Oliver Stone’s “Snowden,” a bridge for the national divide


With the political campaign season over, now is a good time to see (or see again) “Snowden,” Oliver Stone’s powerful film about a whistleblower disclosure that rocked the world.  Information provided in the film is essential to understanding issues likely to be debated in the next Congress and administration.

“Snowden” depicts the real-life struggle of Edward Snowden (played convincingly by Joseph Gordon-Levitt), a computer expert who worked for Booz Allen Hamilton, a National Security Agency contractor, before blowing the whistle on mass surveillance targeting the communications of millions of Americans.  The film account bears little resemblance to the propagandized versions floated by current and former government officials in the wake of Snowden’s disclosures. Stone gives us an account that is more accurate and, most importantly, explains why the NSA programs are dangerous to society.

Snowden begins his government career as a true-believer in the government’s official mission, the prevention of terrorist attacks. He is visibly uncomfortable with the liberal activism of his girlfriend Lindsey Mills but trusts her — as far as his security clearance permits. As Snowden learns more about the NSA’s secret surveillance activities, he becomes increasingly alarmed by their scope, their potential for abuse, and the lies told about them to the public. When Snowden’s focus eventually turns to protecting society from secret, unaccountable government, he and Lindsay are on the same page.  In looking beyond political labels for allies and sacrificing comfort for the good of others, they are an inspiring counterpoint to election year partisanship and scandals.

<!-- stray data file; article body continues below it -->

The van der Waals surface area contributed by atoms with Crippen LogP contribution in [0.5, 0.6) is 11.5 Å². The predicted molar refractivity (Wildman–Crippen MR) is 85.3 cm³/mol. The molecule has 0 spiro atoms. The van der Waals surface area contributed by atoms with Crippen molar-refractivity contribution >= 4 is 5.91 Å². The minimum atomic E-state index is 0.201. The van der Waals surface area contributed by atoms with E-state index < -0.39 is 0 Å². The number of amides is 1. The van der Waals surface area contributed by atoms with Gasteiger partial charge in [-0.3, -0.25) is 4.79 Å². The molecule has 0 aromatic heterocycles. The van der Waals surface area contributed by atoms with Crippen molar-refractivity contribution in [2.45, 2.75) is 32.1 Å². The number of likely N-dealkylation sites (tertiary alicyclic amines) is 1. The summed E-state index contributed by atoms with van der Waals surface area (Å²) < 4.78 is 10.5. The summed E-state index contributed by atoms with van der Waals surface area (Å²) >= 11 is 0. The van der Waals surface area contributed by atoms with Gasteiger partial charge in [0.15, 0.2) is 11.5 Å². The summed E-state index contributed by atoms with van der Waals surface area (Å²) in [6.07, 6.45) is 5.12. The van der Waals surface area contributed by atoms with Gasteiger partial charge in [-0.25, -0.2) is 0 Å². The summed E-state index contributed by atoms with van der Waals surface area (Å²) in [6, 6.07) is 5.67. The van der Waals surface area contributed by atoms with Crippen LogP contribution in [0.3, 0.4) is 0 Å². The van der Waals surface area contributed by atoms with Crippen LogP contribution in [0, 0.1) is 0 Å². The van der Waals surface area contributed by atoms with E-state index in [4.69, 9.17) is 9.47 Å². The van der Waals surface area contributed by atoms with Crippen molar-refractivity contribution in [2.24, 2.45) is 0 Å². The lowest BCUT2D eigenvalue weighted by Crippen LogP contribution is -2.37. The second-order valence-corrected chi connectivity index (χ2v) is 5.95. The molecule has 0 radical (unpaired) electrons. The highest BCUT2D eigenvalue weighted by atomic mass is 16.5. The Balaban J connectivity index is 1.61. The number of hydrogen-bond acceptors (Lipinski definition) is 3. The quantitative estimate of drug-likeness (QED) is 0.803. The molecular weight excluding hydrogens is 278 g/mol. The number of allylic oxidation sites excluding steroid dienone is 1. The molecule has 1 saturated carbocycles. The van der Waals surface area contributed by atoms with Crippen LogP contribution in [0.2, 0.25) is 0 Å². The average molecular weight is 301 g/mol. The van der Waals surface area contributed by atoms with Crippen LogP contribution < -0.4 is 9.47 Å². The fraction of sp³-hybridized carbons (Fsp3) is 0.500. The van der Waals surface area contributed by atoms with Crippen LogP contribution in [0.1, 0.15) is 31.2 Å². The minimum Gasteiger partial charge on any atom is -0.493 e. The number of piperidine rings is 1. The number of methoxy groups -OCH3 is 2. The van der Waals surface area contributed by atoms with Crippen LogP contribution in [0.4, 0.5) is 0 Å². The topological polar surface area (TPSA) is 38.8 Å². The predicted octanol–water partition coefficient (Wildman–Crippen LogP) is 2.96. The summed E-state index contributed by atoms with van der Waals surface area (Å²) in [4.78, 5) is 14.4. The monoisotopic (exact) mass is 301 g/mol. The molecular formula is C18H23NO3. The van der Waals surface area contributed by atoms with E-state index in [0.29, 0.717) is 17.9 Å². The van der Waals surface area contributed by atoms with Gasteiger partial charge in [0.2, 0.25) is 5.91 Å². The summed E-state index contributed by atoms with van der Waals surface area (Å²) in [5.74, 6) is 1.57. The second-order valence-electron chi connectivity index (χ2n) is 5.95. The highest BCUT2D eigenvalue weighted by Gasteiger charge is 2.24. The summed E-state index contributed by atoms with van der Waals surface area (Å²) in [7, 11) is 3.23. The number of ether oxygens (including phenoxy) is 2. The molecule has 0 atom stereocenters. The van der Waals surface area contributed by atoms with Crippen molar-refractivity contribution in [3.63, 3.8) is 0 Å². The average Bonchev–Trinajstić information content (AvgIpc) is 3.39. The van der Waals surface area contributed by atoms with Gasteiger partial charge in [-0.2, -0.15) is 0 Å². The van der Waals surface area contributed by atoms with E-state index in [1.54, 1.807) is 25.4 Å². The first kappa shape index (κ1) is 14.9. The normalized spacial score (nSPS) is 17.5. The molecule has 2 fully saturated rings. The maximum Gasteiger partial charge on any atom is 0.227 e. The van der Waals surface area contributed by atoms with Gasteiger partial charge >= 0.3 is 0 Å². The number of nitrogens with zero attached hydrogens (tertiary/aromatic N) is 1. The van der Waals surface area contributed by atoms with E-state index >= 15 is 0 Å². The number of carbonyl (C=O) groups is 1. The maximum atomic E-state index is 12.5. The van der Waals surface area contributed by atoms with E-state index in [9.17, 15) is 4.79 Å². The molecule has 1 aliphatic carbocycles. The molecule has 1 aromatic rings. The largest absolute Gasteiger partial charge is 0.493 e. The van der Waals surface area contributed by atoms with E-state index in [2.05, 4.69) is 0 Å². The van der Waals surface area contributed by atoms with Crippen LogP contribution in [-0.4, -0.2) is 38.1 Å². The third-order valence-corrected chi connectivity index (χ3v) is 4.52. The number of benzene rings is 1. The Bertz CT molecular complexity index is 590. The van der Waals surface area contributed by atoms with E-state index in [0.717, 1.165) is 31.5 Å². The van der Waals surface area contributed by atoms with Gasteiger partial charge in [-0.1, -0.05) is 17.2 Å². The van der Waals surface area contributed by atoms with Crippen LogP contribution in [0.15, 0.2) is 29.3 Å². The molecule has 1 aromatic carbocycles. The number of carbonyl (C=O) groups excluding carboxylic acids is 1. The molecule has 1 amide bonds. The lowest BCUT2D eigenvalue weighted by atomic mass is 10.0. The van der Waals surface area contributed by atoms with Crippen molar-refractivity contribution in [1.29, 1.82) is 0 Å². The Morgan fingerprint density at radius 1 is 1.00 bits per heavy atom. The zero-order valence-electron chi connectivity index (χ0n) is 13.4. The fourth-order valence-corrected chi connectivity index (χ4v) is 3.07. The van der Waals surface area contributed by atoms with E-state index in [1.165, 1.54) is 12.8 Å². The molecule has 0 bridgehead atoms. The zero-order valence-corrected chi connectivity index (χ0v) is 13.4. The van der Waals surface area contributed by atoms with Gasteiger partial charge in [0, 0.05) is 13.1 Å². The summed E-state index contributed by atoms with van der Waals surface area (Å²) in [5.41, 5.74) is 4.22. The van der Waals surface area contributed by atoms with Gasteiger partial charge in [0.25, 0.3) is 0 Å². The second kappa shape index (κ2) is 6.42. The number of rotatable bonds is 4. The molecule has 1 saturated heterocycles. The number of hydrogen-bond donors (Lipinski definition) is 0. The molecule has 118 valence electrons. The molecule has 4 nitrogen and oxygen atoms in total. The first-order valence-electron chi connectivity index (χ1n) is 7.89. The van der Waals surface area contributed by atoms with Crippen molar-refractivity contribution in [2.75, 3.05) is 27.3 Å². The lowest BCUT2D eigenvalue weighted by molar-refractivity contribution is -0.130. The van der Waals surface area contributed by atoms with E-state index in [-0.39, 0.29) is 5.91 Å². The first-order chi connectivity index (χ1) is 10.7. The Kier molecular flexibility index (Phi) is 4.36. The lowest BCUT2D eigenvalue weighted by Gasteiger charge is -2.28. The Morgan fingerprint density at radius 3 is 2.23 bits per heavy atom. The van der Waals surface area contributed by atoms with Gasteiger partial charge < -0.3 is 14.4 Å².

Government protections for intelligence whistleblowers are a lot like campaign promises:  more hype than substance. Conscientious intelligence agency employees and contractors who warn the public of threats to our safety and freedoms still risk imprisonment under the Espionage Act, a law never intended to be used against whistleblowers. In our own interest, we need to protect whistleblowers from unfair treatment. We cannot do that, however, if we do not make an effort to understand the issues involved. “Snowden” is an excellent place to begin that education.

For more detailed information, see the Snowden Archive, an online collection of the disclosures, and articles published and archived by  The Intercept and The Guardian.

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